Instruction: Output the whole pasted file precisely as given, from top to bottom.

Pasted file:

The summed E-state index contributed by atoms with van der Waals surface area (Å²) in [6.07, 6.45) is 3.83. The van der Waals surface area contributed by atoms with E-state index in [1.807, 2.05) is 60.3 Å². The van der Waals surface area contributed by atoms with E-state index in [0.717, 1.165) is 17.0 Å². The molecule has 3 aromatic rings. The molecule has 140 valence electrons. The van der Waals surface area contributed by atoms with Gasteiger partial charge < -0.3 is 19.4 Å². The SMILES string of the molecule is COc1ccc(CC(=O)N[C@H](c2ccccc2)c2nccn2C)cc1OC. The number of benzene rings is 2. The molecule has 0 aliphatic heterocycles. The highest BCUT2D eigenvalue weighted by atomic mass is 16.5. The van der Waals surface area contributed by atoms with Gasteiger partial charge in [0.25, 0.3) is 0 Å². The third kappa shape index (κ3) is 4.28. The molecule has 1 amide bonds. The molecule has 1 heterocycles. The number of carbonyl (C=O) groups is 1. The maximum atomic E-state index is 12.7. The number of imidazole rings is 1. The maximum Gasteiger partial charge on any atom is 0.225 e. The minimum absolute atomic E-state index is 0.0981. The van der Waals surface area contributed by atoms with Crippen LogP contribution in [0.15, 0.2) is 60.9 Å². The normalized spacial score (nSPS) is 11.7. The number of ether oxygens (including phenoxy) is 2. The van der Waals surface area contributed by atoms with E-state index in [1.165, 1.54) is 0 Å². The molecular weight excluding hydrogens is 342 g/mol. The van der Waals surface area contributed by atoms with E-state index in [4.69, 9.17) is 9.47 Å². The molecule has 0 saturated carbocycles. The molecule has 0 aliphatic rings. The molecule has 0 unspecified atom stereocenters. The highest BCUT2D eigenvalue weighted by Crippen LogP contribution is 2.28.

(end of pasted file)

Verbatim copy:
The summed E-state index contributed by atoms with van der Waals surface area (Å²) in [6.07, 6.45) is 3.83. The van der Waals surface area contributed by atoms with E-state index in [1.807, 2.05) is 60.3 Å². The van der Waals surface area contributed by atoms with E-state index in [0.717, 1.165) is 17.0 Å². The molecule has 3 aromatic rings. The molecule has 140 valence electrons. The van der Waals surface area contributed by atoms with Gasteiger partial charge < -0.3 is 19.4 Å². The SMILES string of the molecule is COc1ccc(CC(=O)N[C@H](c2ccccc2)c2nccn2C)cc1OC. The number of benzene rings is 2. The molecule has 0 aliphatic heterocycles. The highest BCUT2D eigenvalue weighted by atomic mass is 16.5. The van der Waals surface area contributed by atoms with Gasteiger partial charge in [0.25, 0.3) is 0 Å². The third kappa shape index (κ3) is 4.28. The molecule has 1 amide bonds. The molecule has 1 heterocycles. The number of carbonyl (C=O) groups is 1. The maximum atomic E-state index is 12.7. The number of imidazole rings is 1. The maximum Gasteiger partial charge on any atom is 0.225 e. The minimum absolute atomic E-state index is 0.0981. The van der Waals surface area contributed by atoms with Crippen LogP contribution in [0.15, 0.2) is 60.9 Å². The normalized spacial score (nSPS) is 11.7. The number of ether oxygens (including phenoxy) is 2. The van der Waals surface area contributed by atoms with E-state index in [1.165, 1.54) is 0 Å². The molecular weight excluding hydrogens is 342 g/mol. The van der Waals surface area contributed by atoms with E-state index in [4.69, 9.17) is 9.47 Å². The molecule has 0 saturated carbocycles. The molecule has 0 aliphatic rings. The molecule has 0 unspecified atom stereocenters. The highest BCUT2D eigenvalue weighted by Crippen LogP contribution is 2.28.